Coronavirus Puts 3.3 Million Out of Work (So Far)

Coronavirus Puts 3.3 Million Out of Work (So Far)

The unemployment benefit numbers are out, and while they aren’t pretty, the fact that the markets are still up as of writing indicates that they still weren’t quite as bad as most thought they would be. That being said, the rapid speed at which the economy shed jobs is still unprecedented in U.S. history, and represents a tragic turn as the strongest economy we’ve ever had was sabotaged by China.

According to the Washington Examiner: Workers claiming new unemployment benefits soared last week to 3.3 million, the Labor Department reported Thursday, as the coronavirus forced employers to lay off staff.

The number of new claims is the largest in the country’s history, as nearly 70,000 have been infected by the virus in the United States, according to Johns Hopkins University.

Thursday’s total easily eclipsed the previous record high of weekly jobless claims from September 1982, when 695,000 people were laid off.

New claims for unemployment had jumped by 70,000 to 281,000 the week before, but otherwise claims had hovered near historically low levels for years, as low unemployment and robust hiring made it less likely for workers to be separated.

Thursday’s spike in unemployment claims will inevitably translate into a dramatic rise in the unemployment rate. The left-leaning Economic Policy Institute had projected that between 3 and 3.4 million would claim benefits and that such an increase “would raise the unemployment rate by more than half, by 2 percentage points from 3.5% to 5.5%.”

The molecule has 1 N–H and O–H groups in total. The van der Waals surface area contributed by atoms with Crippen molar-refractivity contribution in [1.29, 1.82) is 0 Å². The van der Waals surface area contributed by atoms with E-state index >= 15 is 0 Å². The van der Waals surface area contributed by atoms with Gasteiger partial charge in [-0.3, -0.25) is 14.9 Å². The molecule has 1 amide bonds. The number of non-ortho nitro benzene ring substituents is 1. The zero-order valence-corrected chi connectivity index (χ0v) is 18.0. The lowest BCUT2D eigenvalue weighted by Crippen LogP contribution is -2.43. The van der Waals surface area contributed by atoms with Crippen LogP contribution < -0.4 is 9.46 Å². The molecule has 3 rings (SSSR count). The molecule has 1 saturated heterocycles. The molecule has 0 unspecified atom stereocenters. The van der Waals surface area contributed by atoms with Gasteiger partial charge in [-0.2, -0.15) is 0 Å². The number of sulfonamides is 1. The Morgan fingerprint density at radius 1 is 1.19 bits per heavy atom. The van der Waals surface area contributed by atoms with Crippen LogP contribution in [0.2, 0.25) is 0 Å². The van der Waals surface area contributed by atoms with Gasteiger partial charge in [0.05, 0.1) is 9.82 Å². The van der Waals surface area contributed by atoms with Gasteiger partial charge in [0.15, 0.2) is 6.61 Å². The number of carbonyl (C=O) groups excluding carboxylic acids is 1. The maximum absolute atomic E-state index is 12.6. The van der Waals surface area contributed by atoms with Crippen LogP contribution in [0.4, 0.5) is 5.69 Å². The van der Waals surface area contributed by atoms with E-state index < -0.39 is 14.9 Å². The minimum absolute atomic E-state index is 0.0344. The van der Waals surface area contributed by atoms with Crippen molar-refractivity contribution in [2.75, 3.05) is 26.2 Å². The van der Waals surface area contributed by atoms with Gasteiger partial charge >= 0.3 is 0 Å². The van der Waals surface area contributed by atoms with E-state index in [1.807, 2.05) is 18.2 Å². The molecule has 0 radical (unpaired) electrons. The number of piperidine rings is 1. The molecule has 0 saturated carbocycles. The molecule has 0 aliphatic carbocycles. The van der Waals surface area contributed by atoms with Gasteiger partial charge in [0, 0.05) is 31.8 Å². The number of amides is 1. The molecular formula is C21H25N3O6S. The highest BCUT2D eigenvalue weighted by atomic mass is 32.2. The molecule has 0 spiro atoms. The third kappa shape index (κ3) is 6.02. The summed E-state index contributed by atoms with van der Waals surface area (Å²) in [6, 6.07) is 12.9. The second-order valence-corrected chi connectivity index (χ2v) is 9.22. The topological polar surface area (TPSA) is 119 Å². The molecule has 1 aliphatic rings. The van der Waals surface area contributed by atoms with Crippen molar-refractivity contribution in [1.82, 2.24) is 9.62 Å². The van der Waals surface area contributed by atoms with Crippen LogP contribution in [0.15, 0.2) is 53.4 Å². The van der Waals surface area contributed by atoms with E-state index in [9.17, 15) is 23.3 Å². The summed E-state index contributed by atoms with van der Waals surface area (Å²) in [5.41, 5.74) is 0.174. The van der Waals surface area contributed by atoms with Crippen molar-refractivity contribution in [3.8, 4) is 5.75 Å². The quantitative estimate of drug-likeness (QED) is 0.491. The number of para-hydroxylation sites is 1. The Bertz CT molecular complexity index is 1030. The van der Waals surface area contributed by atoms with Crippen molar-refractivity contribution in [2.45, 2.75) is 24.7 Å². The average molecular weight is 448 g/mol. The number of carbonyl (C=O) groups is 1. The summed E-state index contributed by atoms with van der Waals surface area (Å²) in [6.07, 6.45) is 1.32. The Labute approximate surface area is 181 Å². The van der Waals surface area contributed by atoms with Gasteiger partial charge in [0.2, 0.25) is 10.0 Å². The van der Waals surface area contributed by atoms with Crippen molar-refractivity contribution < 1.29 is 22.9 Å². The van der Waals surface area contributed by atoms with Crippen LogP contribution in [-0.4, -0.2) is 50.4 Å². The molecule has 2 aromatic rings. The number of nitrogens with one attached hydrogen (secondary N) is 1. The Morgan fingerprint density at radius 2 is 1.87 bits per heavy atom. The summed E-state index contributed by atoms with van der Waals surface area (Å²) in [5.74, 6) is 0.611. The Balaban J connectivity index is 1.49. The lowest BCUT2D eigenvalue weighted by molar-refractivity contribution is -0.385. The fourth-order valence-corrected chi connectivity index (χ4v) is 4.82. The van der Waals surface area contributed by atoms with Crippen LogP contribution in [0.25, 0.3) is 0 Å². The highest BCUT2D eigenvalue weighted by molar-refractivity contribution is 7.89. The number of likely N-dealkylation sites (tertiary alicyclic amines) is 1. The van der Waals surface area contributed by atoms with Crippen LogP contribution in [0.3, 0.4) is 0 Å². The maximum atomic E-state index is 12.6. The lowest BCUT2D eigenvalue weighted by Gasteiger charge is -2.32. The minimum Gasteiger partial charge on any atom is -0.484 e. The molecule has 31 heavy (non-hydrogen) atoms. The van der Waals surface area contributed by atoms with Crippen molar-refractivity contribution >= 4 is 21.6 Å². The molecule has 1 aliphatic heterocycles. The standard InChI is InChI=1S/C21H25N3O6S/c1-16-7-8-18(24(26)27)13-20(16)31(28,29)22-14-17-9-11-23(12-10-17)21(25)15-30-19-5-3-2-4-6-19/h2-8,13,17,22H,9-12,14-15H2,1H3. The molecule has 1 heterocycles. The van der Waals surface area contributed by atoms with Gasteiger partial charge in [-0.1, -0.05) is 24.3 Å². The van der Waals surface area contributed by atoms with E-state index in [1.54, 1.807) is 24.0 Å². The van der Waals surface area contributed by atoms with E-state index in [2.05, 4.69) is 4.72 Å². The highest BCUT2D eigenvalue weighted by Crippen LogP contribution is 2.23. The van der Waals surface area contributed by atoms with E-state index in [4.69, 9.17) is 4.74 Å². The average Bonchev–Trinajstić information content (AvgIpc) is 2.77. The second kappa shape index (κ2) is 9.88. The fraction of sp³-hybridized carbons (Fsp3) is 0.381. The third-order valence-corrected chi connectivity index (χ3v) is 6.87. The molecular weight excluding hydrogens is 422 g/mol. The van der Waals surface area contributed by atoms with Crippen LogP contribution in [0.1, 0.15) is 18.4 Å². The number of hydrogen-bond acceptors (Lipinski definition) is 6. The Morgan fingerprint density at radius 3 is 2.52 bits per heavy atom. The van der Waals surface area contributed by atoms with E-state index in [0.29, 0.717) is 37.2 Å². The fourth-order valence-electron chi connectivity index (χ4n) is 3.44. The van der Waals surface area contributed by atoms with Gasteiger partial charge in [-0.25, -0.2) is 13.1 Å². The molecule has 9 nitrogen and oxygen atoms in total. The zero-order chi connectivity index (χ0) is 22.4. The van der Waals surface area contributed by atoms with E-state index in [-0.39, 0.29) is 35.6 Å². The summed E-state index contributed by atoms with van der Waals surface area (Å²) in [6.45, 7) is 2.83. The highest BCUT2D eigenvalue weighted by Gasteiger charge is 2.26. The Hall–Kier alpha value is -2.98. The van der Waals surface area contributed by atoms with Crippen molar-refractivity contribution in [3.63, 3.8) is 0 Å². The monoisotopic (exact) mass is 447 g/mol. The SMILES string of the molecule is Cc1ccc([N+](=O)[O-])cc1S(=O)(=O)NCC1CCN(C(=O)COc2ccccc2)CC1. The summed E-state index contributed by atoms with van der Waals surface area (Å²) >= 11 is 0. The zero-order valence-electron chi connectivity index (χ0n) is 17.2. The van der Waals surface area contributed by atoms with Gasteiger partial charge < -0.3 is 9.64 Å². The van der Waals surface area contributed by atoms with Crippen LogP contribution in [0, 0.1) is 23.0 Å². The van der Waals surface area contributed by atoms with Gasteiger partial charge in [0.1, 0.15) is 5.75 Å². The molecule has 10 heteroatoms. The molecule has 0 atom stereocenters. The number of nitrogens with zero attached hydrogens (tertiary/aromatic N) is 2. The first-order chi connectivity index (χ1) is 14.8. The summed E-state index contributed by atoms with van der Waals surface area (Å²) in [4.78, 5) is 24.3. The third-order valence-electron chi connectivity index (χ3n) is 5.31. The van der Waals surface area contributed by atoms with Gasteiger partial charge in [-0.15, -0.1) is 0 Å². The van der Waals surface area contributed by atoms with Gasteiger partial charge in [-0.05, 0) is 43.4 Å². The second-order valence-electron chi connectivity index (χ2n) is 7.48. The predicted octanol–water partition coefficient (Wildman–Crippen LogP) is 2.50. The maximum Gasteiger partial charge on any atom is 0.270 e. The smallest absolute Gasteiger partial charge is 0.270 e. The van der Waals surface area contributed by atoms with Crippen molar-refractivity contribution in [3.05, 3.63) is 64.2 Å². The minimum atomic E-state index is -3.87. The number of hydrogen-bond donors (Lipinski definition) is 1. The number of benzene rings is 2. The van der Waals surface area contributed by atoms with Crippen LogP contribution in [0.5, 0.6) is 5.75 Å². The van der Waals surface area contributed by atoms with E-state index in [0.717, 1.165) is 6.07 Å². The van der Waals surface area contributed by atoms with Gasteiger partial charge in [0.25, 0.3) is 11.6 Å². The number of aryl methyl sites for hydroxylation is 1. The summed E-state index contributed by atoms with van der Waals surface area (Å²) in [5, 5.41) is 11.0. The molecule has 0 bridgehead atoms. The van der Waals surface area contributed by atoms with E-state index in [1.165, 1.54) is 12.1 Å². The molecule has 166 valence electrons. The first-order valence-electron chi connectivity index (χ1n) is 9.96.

When represented graphically, you can clearly see that there’s no historical comparison to this many jobs being lost so quickly. While unemployment would still need to increase an additional 4.7 percentage points to hit its high during the 2008-2009 financial crisis, it took nearly two years of cumulative job losses while in recession to reach that level.

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It is extremely likely that the economy is already in a recession, but not all recessions are created equal. This recession more reflects the economy being put “on hold” for a few months, and stimulus legislation being discussed aims more to act as a band aid to mend the gap as financial time is paused (as opposed to solely boosting aggregate demand). Ideally, most of the recently laid off will simply be rehired by the same companies that laid them off once we’re out of quarantine, as a large chunk of demand is simply pushed into the next quarter.

Former Federal Reserve Chairman Ben Bernanke argued as much, stating that “This is a very different animal than the Great Depression. The Great Depression, for one thing, lasted for 12 years, and it came from human problems: monetary and financial shocks that hit the system.” By contrast, he said that the coronavirus crisis is “really much closer to a major snowstorm or a natural disaster than it is to a classic 1930s-style depression,” predicting a sharp recession and quick recovery.

Economist Justin Wolfers also argued that coronavirus related job losses could be similar to those from natural disasters, and pointed out that employment tends to bounce back quickly from those kind of shocks to the economy:

Of course, this is all dependent on the length of the quarantine and how successful we are at containing the coronavirus.

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